Keep in mind that the market research you conduct could potentially change your business direction altogether—which is why it’s essential to do it before writing your plan.
Develop a ‘pitch’
A formal written plan may help you flesh out the nitty gritty details of your idea and could be required in certain situations, such as when you’re applying for your business loan or soliciting investors. But most of the time, prospective customers and even investors want something easier to digest—a high-level overview that convinces them you’ve got a great concept.
If you can’t write an effective pitch, you certainly can’t write an effective business plan.
It should take no longer than 20 minutes to write your pitch, writes Noah Parsons, chief operating officer of Palo Alto Software, which makes business-planning software. The pitch can just be bullet points or a few sentences listed under some key topics:
- Your “identity” (what sets you apart from other businesses)
- The problem you are solving; your solution to the problem; your ideal customer
- Who your competitors are
- The sales channels you will use to reach target customers
- The marketing activities you will take to reach those customers
- Your team
- How will your venture make money
- Critical first steps to starting your business
- Partners and resources
It sounds like you’re covering a lot—and you are—but forcing yourself to quickly review all of these topics helps ensure your idea is solid enough to proceed to the business-plan-writing stage. “A pitch forces you to distill your ideas for your business into the core of your strategy,” Parsons writes, adding: “And, once you have nailed down your business strategy, you can expand on it with a longer business plan document that fleshes out the details of your pitch.”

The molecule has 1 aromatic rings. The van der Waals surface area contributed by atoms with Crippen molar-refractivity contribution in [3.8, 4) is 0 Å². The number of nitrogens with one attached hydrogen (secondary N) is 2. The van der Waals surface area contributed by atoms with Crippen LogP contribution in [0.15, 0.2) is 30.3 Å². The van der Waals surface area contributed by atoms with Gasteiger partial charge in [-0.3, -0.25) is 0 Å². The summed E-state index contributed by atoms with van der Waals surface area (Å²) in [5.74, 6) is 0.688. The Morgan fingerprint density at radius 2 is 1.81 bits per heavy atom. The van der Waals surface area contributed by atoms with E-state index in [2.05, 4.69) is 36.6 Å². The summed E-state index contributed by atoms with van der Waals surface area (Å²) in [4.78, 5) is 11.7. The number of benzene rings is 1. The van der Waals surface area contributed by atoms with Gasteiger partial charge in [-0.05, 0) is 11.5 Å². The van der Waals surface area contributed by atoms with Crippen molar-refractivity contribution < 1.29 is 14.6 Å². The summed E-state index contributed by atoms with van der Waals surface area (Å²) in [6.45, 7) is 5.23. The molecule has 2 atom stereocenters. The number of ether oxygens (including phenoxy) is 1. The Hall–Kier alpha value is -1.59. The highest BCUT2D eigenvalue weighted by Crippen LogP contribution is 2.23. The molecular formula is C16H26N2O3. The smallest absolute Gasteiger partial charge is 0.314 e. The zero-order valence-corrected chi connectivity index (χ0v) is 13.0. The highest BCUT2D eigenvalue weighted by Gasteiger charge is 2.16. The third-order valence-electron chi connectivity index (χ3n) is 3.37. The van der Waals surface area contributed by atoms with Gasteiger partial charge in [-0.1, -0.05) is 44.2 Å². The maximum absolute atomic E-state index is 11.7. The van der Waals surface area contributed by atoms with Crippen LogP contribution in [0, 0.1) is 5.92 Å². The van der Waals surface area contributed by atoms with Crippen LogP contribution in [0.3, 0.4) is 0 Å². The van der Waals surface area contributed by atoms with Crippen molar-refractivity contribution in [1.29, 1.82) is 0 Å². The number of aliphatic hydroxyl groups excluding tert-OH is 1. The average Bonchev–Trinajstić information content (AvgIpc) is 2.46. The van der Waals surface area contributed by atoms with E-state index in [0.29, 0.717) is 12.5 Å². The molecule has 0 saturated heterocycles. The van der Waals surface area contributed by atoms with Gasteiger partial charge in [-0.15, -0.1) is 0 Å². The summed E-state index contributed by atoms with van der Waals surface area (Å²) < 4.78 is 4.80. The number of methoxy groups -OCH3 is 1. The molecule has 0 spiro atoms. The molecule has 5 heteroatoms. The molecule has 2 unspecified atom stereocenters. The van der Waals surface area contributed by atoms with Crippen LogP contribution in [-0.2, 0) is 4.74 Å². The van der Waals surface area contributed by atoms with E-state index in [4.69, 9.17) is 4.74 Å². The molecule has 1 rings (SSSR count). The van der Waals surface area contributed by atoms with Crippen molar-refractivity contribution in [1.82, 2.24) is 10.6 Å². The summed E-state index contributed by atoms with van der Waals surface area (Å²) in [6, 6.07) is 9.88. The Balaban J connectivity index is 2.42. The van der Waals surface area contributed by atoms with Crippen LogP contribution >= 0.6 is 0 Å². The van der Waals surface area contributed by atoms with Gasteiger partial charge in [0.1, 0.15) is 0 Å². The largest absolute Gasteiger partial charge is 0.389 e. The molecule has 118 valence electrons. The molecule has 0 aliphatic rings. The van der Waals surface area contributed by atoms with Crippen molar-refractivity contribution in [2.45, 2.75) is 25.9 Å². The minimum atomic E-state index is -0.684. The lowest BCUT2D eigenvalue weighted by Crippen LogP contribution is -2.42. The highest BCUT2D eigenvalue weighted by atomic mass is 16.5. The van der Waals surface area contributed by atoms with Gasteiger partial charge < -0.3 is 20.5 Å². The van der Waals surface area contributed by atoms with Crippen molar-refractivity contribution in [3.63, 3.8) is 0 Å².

Launch your business
Believe it or not, you will write a far more realistic and helpful plan after you launch your venture and try to start selling your product or your service. You’ll understand the challenges and the opportunities and have real-world experiences you can address.
Logan Chierotti, co-founder of InternetReputation.com, said he and his business partners discovered the dangers of writing a business plan too early. “Two months into the business, we realized that everything we’d planned for just wasn’t working,” he wrote on Inc.com. “We were going to have to change our prices. We were going to have to adjust our target market. In fact, we pretty much had to change everything there was to change about the business as we’d planned it.”
Whatever you do, realize that a business plan is a living and breathing document and always subject to change depending on your experiences in the market. Don’t spend too much time writing a plan that very well could get tossed out of the window or rewritten within six months.